While we are rapt with the latest Hollywood divorce, the revolution will show up in the crawl at the bottom of the screen, right after the football scores. And we will get updates on the fifteen-minute and half-hour headlines.

Don’t think I’m blameless in all this. I watch too much TV, and I’m able to rationalize my choices: don’t you see, The Simpsons has the best writing of any sitcom, Arrested Development is the only example of Dada on the air, and I have to watch the CSI shows, ’cause I write crime novels, and… blah blah blah.

In my dubious defense, I watch far less than the alleged six-hour daily average. And I have been watching the goddamn thing since 1947. We got our ten-inch RCA that year, when there were less than three hours of programming on. Every Tuesday night at eight, our apartment was full of our neighbors crammed in to watch Milton Berle. By the end of the year, it was just us, because everyone else in the building had purchased their own receivers.

The nightly news was fifteen minutes, anchored by John Cameron Swayze and sponsored by Camel cigarettes. So Swayze was smoking for most of the show. The graphics were primitive, the news gathered by old radio guys who phoned or teletyped their stories in. Reporters on the ground live were a long way off.

And some of the stuff was amazing and bizarre even then. The Continental was fifteen minutes of pure, demented surrealism at three in the afternoon, with the camera work from a woman’s (they stayed home in those distant days) point of view. The camera moves to a prop apartment door, and a black-gloved feminine hand knocks. The door is opened by a greaseball in a brocade smoking jacket, who invites her in, speaking an unctuous Euro-trash dialect.

“Come in, my darling.” He gestures toward a couch by an ersatz fireplace. “Care for some champagne?” Somehow he gets eight syllables out of “champagne.” The gloved hand reaches out, and the gigolo hands it a glass of something or other. So it goes until, “What, my dove, must you go?”

And it went on like this five days a week until the show was cancelled. Even at the age of nine, I knew this was the funniest thing in the world. I’m sure there wasn’t a dry seat in the house, any house.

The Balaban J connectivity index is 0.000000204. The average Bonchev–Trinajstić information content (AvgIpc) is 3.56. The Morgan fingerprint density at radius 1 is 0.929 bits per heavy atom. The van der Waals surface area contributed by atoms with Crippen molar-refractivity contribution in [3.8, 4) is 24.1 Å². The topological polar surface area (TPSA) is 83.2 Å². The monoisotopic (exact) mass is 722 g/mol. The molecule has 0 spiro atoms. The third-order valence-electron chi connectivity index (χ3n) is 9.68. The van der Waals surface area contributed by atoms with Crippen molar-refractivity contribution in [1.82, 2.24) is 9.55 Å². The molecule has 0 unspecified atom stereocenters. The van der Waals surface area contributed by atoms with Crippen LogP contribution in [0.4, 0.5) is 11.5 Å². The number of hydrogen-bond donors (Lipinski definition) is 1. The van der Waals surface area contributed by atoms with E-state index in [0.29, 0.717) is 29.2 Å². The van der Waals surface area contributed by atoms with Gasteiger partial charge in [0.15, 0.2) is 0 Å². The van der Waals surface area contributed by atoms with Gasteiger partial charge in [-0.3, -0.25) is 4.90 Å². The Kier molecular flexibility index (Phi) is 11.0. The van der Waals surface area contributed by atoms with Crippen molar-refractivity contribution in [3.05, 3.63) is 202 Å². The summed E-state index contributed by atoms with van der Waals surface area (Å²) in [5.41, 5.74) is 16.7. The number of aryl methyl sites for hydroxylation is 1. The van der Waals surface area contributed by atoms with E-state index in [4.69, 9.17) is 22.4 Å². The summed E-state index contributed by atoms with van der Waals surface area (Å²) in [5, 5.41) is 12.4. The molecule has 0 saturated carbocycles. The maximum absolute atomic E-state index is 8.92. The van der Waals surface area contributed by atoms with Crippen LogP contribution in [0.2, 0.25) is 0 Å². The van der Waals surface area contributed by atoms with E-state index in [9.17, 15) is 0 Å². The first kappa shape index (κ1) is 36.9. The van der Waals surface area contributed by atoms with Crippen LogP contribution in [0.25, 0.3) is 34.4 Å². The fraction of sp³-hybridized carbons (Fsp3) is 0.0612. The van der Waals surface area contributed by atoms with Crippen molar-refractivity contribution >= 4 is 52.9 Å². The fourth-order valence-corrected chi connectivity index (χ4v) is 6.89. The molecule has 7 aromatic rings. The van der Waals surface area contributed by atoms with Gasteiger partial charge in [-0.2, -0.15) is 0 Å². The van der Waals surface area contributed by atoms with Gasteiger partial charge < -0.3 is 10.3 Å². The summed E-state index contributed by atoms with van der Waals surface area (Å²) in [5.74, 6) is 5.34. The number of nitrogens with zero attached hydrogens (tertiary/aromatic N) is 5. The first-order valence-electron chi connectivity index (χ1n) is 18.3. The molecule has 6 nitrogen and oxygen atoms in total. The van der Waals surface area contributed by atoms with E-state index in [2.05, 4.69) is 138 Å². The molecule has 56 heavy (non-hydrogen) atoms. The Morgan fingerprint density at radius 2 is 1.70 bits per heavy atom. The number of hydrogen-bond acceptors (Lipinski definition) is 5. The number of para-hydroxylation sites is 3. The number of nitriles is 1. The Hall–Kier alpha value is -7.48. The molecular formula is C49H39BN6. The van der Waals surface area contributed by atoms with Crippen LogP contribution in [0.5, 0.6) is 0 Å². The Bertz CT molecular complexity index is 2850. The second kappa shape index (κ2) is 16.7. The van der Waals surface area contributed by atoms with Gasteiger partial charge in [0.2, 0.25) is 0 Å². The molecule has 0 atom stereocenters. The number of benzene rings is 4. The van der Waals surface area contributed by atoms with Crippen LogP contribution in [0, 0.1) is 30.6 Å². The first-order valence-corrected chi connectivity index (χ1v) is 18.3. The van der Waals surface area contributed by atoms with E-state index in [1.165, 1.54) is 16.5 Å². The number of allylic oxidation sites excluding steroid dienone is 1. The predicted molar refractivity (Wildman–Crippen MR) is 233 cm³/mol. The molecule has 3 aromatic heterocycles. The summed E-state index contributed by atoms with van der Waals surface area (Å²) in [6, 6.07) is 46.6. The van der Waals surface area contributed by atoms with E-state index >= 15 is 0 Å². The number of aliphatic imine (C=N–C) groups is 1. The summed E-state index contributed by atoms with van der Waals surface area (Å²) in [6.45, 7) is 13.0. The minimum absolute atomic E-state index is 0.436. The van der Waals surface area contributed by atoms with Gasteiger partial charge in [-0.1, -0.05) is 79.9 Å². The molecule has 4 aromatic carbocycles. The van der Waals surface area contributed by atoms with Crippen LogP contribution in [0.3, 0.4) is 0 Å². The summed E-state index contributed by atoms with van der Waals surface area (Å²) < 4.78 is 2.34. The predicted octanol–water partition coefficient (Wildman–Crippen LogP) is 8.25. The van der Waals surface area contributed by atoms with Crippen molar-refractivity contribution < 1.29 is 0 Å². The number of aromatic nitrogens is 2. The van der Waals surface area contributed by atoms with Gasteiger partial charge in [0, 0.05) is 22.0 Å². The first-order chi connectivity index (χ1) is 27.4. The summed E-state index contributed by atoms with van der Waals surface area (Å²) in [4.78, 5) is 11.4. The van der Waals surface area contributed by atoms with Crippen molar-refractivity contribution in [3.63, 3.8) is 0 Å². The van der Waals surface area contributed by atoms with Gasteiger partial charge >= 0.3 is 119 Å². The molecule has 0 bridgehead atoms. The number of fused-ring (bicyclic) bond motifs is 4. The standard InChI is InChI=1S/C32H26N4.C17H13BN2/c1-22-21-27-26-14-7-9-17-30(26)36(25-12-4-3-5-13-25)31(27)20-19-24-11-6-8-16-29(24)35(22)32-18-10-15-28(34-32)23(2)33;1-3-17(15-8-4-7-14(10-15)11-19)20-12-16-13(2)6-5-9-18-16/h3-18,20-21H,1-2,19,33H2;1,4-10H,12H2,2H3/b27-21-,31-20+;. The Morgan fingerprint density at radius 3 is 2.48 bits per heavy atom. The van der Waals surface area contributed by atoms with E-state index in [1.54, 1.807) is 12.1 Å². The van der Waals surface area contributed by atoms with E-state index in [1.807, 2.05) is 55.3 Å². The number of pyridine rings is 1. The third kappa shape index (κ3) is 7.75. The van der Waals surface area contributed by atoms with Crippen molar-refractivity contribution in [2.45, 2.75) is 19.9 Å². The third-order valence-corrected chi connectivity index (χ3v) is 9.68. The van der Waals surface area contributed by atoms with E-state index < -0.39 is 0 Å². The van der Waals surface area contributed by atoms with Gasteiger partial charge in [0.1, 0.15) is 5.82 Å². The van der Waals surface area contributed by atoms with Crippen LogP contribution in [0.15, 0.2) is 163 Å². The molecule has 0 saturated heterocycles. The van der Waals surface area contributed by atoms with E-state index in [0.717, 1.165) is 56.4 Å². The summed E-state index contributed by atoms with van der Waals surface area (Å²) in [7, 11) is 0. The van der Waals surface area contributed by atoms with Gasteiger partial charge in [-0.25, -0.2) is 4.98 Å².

Before this turns into a small book, I must mention one man. Ernie Kovacs. If ever television coughed up an artist, it was he. A radio guy who made the switch early, Kovacs had a restless and visionary take on the infant medium (so-called because it is neither rare nor well-done). His verbal humor was at once hip and corny. His visual humor is still unsurpassed, despite all the advances in video technology and all the years since he began, around 1950, first in Philadelphia and then in New York. He and his crew of seat-of-the-pants geniuses managed to create effects using nothing but what was lying around in the studio and by playing with the electronics.

Once, when they needed a lens that did not yet exist, they improvised one from a frozen orange juice can. But, it was the content, the ideas that were truly avant garde. Kovacs was the Magritte, the Dali of television. Kovacs created elaborate visual puns accompanied by the best use of music in TV history. As the technology caught up with him, he would leap forward in concepts. His shows need to be seen, and many of them are available.

I pray we will see his like again, but I don’t hold out much hope. TV is now full of brain-dead dreck like reality shows, endless sports (Australian rules dwarf-tossing on ESPN 12!), entire networks of old TV shows, music channels, shopping networks (We defy you to tell the difference from a real diamond!) and Jesus screamers. And, as always, the dreadful sitcoms and one-hour “family dramas.” The movement is toward the inane.
I don’t know whether television has led the descent into mediocrity or has merely offered what the public wants. Doesn’t matter much. The result has been a general cheapening of the creative atmosphere, and the critical faculties.

Movies have been affected, sinking to TV standards of story and character development. Only those who recall better things or continue to seek out higher-order entertainment care, and when we die no one will replace us.

And TV used to be free. There were three major networks and a sprinkling of independents in most markets, and nothing else. Now, with cable and satellite, people are willing to fork over crazy amounts of money for a wider choice of crap. The golf channel. Shopping channels. Wall-to-wall evangelists.

By law, cable companies must supply facilities for public access programming (ninety-eight percent of which is garbage) and for public service stuff like C-SPAN. The sight of your government in action might one day result in a real revolution. Televised, of course.
I do know that, to paraphrase Bruce Springsteen, there’s 500 channels and nothing on.

Where’s the remote? •

Posted by: The Editors
Category: All Television Issue, Goldberg | Link to this Entry